Back in November 2017, no one suggested that the Rotary Year of 2020-21 would begin with a pandemic in place, disrupting everyday life around the world. As a newly-minted Rotary District Governor Nominee Designate (next-next-next in line), thought about a lot of different things. I wondered whether I could balance the needs of family, work and Rotary, whether I'd be up to the task of speaking to all of the Clubs in our District, whether the promise of Past District Governors that my wife and I would enjoy meeting Rotarians around the world and make new friends would hold true, whether Rotary would finally have a female International President by the time I was Governor, or perhaps even in the year I served.
Rotary provides an incredibly long lead-up in preparation for the District Governor position. I engaged in training programs throughout our Zone over the next two-and-a-half years. This took me to Erie, PA, and Overland Park, Kansas, for Zone meetings. Along with my District Governor classmates, we discussed the important topics of membership, foundation, public image and branding of Rotary, leadership, diversity, public speaking, conflict management, and team-building. All great topics that increased our knowledge of Rotary, and got us thinking like Rotary leaders.
In January of 2020, the final preparations came as District Governors from around the world assembled in San Diego for a week-long conference, and we received more and better of the same. Through these training events, we heard from and got to meet first-hand many Rotary leaders, including current, past and future RI Presidents, Directors, Foundation Trustees, Zone leaders, and other dignitaries. We heard inspirational speeches from people within and from outside of Rotary.
Even in January, when talk of COVID-19 breakouts in China were in the daily news, we did not intentionally prepare for a pandemic and a shut down of our schools, our businesses, and our Rotary activities.
We did talk about Rotary's strategic plan, which includes the objective of increasing our ability to adapt. Even in early March, when we were able to hold our Presidents-Elect Training with a few hundred Club Presidents-to-be in attendance, we did not think to talk about what would happen (as it did within ten days) if our meeting places were shuttered and we were told to stay home.
Our reaction as a District
to the shutdown in March was great. Our District leaders, starting with DG debi Ross, found ways to keep our Rotarians engaged and our Clubs active. We came up with new ways of meeting, and scrambled to take full advantage of what Rotary and its Foundation offered to help our communities locally and globally.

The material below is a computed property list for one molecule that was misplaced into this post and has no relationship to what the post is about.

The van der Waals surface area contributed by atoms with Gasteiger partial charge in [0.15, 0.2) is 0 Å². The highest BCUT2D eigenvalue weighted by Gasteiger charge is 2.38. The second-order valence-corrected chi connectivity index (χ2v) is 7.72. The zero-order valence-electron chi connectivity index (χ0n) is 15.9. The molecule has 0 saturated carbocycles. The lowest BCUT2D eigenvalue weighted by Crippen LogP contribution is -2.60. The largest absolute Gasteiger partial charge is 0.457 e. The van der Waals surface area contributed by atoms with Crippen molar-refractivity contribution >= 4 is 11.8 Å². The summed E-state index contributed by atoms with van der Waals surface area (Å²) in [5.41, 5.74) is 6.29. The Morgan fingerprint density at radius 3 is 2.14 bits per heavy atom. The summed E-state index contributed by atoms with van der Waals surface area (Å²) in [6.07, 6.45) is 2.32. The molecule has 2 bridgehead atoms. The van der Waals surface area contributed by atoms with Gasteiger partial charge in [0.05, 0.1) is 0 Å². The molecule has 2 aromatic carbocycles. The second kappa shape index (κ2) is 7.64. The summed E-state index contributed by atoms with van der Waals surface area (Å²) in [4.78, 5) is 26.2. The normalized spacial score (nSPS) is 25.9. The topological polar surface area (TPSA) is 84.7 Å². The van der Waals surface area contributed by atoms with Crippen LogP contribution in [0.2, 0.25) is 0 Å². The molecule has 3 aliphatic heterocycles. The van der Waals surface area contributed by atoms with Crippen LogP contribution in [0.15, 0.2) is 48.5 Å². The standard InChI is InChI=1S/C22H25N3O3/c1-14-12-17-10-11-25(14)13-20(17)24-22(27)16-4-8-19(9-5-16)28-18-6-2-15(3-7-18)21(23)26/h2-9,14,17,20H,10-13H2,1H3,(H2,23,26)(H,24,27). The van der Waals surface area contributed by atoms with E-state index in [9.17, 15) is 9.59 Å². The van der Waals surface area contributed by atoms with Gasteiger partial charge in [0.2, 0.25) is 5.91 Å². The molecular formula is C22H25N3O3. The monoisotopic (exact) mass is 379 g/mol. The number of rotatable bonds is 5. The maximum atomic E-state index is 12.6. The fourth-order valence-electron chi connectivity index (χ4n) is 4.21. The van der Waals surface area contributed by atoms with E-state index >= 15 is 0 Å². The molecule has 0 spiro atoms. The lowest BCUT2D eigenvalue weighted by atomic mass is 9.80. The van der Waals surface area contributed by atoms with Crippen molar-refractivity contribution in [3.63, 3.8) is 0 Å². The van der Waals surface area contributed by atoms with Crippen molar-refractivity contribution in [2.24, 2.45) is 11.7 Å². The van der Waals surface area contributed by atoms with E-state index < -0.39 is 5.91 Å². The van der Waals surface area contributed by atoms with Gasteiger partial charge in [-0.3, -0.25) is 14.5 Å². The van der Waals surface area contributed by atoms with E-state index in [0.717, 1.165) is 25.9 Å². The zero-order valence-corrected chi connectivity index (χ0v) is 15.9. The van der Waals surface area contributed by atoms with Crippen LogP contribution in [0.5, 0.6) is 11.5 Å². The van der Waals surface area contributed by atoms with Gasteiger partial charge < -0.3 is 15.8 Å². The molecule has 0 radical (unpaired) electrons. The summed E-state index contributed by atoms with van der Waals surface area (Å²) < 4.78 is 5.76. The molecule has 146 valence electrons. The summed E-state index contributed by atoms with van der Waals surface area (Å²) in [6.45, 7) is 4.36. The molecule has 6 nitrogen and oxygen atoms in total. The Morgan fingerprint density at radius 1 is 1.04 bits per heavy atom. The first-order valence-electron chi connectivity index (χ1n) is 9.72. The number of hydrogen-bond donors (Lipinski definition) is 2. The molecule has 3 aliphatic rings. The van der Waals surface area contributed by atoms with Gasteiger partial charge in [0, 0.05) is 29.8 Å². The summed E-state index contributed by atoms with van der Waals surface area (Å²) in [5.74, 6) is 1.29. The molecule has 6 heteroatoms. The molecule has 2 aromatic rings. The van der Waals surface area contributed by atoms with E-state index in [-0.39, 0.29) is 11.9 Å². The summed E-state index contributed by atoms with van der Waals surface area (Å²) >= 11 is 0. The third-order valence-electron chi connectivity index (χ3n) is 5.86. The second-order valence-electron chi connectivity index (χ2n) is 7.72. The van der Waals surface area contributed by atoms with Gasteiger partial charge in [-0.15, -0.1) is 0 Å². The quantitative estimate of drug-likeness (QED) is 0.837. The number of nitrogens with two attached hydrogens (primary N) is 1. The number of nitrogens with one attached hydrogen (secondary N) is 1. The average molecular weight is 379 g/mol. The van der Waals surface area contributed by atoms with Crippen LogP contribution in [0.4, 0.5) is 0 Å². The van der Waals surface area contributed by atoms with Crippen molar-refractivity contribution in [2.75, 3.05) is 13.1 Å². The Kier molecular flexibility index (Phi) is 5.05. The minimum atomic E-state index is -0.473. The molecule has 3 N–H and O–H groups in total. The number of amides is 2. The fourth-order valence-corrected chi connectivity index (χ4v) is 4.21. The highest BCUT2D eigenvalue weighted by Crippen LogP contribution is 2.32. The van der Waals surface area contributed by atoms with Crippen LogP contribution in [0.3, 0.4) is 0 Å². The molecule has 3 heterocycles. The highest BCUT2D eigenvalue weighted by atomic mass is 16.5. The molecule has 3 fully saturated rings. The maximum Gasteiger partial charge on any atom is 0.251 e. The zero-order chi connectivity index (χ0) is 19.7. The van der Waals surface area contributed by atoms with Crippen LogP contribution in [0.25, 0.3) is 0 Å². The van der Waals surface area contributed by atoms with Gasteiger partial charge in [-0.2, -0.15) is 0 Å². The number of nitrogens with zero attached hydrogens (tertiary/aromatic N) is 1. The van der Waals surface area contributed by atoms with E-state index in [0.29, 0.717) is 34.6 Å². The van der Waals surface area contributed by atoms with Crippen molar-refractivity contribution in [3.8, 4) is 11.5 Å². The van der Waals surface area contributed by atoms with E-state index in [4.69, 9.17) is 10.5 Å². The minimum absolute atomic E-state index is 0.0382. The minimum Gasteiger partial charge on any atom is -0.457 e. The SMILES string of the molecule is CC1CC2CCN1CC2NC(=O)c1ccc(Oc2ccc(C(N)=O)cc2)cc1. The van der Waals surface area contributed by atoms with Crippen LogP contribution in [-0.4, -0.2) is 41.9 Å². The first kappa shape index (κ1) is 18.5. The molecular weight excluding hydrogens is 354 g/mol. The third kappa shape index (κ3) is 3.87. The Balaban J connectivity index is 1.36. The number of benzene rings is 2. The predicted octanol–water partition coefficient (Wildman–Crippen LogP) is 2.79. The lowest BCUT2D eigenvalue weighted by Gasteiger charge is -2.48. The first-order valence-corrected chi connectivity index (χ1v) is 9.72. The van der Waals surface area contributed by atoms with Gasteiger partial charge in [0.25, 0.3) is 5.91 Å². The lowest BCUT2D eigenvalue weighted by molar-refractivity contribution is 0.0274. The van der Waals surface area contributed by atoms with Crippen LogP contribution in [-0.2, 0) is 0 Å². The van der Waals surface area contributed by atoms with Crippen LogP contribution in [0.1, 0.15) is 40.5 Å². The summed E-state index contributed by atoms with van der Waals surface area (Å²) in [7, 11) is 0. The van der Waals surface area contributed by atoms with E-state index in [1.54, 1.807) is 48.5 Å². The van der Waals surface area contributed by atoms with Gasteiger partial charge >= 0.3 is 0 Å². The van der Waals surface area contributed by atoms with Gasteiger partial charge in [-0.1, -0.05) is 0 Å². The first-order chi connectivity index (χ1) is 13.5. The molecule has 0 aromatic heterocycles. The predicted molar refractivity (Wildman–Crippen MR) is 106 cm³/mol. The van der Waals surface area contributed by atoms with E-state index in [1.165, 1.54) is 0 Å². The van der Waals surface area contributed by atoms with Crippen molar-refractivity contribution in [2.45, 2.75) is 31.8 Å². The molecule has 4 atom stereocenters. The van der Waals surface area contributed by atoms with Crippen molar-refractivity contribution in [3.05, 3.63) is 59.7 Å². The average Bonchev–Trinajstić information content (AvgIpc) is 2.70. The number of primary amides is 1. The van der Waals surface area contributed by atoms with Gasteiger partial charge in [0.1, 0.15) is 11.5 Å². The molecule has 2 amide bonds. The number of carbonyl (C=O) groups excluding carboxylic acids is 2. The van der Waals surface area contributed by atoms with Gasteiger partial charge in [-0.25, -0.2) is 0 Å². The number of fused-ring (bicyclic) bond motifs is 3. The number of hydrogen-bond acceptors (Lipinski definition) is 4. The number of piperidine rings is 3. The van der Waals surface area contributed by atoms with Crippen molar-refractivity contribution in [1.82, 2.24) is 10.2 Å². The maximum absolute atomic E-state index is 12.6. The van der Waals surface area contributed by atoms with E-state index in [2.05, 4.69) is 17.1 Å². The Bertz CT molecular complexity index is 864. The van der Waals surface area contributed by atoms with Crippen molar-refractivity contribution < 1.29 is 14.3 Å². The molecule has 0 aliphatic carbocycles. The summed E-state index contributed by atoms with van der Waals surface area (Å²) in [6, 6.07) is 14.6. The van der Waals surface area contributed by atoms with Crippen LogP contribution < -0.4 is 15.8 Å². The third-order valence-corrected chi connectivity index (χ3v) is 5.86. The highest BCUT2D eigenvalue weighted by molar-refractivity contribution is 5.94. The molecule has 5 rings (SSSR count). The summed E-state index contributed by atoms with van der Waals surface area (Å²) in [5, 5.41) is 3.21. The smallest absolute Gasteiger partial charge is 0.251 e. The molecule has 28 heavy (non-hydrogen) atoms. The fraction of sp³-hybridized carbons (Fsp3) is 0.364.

The training we received paid off. We knew where to access funds, whom to contact, and how to find partners for our projects. COVID disaster grants and global grants were processed quickly and projects implemented even faster. I found that I had made many connections through the build-up towards 2020-21 that paid off with shared ideas, collaboration on projects, and mutual support.
Most of our Clubs have found ways to stay engaged with their members in the pandemic, online at first and then slowly in person, some outdoors and others indoors at a distance.
Todays mark the end of July and my first month of service as District Governor. We have challenges ahead, certainly. The pandemic promises to stick around, likely for this entire Rotary Year. We are adapting while still carrying out the plans hatched over two years. We still intend to grow Rotary this year in our District, attracting new Rotarians and Rotaractors to our existing Clubs and hopefully adding some new ones.
In July, we launched a new effort to support Rotarians in their businesses, occupations and professions with The Rotary Network
. This was a joint effort led by local Rotarians with District support, support from Rotary International, and in collaboration with District 6440. Although inspired by the need to respond to COVID-19, it promises to be a long-term benefit to Rotarians, and is consistent with our message of Making Membership Meaningful for Rotarians.
In July, we prepared in earnest, with our District leaders immersed in online programs hosted by our Zone leaders.
With our excellent group of assistant governors, we began our Clubs visits, and already a quarter are complete. Half have been virtual visits via Zoom, and the other half in person. Fortunately, the Clubs meeting in person are all taking the recommended precautions for social distancing. Both types of meetings have been enjoyable, and it is important for a Governor to hear first-hand from Rotarians about their projects and their concerns.
We have reached out to our small number of existing Rotaract Clubs, recognizing Rotaract's newly-elevated status in Rotary, and offered District support and opportunities on the District level. We expect that we will add new Rotaract Clubs this year, and that they will be more vibrant and sustainable than the ones that have come and gone over the last decade.
August is membership development and new club month on the Rotary calendar, and we can expect an emphasis on that in the coming weeks.
So far, the time has flown by, as every day fills with visits, online meetings, phone calls and emails. So far, so good. This virus won't keep us down.